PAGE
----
Tuesday, June 7, 2011

Heaven and Hell War Diary of a German Paratrooper

Heaven and Hell
The Diary of a German Paratrooper
By Martin Poppel
Spellmount Publishers
Isbn 978 0 7524 5701 7

After building up a Fallschirmjager force for Flames of War I wanted to find out some more in depth knowledge beyond the basic war history and came across this book recently. What is interesting about this book is that it contains another point of view of many battles and places that I have read about from an overall historical description (usually an allied perspective on the action). But in this book it is the soldier’s front line point of view which can be devoid of all the facts that we now know. Like the book says it is a Diary style book so you don’t get pages of facts about backgrounds of battles and political reasons and so on. Through the course of the book Poppel finds himself in Poland, Holland, Narvik, Crete, Russia, Sicily, Southern Italy, Normandy, Western Germany and finally in captivity in England. Amazing really and, amazing he survived it all. As a German Paratrooper he certainly gets across the never give an inch of ground attitude and distaste they felt when ordered to retreat. He starts his military career as an enthusiastic Hitler Youth (as many did at that time in Germany) and eventually writes about being let down by officers above him and also the doubts that begin to nag away at him over the course of the war. It is incredible that he survived as so many of his fellow Paratroopers didn’t survive the war. “Our proud paratroop unit never recovered from the enormous losses sustained on Crete.” The book has many black and white photos but they are of average reproduction quality but good all the same. I thought the book was an excellent read and here is an example of the writing style in the book.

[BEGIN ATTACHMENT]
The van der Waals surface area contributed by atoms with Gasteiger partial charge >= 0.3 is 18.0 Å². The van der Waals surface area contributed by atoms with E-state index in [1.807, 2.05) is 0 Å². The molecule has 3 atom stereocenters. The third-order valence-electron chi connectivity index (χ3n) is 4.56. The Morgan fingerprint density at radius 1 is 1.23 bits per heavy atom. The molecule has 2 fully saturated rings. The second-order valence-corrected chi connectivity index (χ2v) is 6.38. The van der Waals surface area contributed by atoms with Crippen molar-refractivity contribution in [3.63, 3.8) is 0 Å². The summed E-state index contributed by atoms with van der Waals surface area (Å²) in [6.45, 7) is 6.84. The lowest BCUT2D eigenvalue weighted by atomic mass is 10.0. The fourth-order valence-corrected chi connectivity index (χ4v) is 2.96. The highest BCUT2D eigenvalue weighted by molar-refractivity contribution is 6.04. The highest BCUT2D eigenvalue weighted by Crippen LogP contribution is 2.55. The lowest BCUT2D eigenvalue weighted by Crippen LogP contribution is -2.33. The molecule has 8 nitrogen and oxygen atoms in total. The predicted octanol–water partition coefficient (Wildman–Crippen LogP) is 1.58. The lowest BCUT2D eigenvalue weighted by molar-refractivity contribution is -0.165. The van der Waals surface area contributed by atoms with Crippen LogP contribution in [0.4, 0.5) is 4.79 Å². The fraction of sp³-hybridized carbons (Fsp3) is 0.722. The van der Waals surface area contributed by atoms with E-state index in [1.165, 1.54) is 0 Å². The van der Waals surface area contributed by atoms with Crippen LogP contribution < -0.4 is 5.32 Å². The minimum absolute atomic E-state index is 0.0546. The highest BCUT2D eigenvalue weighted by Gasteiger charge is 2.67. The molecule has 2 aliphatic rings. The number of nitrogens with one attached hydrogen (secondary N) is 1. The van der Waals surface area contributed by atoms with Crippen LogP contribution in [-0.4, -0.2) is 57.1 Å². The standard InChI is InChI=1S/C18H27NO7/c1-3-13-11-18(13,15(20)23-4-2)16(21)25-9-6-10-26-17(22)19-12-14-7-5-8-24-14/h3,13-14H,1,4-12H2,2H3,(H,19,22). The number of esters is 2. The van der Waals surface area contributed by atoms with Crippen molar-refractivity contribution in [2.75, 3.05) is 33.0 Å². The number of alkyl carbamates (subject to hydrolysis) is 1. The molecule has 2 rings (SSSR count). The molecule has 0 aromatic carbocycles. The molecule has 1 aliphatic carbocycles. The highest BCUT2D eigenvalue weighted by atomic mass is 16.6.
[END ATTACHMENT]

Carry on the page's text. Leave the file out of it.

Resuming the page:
During the fighting in Crete…..
“We advance on both sides of the coast road, following our objectives of occupying the airfield with units of 2 Regiment and Major Kroh. But we don’t get very far. In the hills round the airfield we come under heavy fire and are forced to leave the road and move south through the vineyards in order to make our attacks. By the time we reach the first hill, twilight is falling. The place has already been evacuated by elite troops from New Zealand. We were later to discover that the New Zealanders were regarded as the best troops in the Empire, but they soon sensed the kind of German troops they were up against here.”


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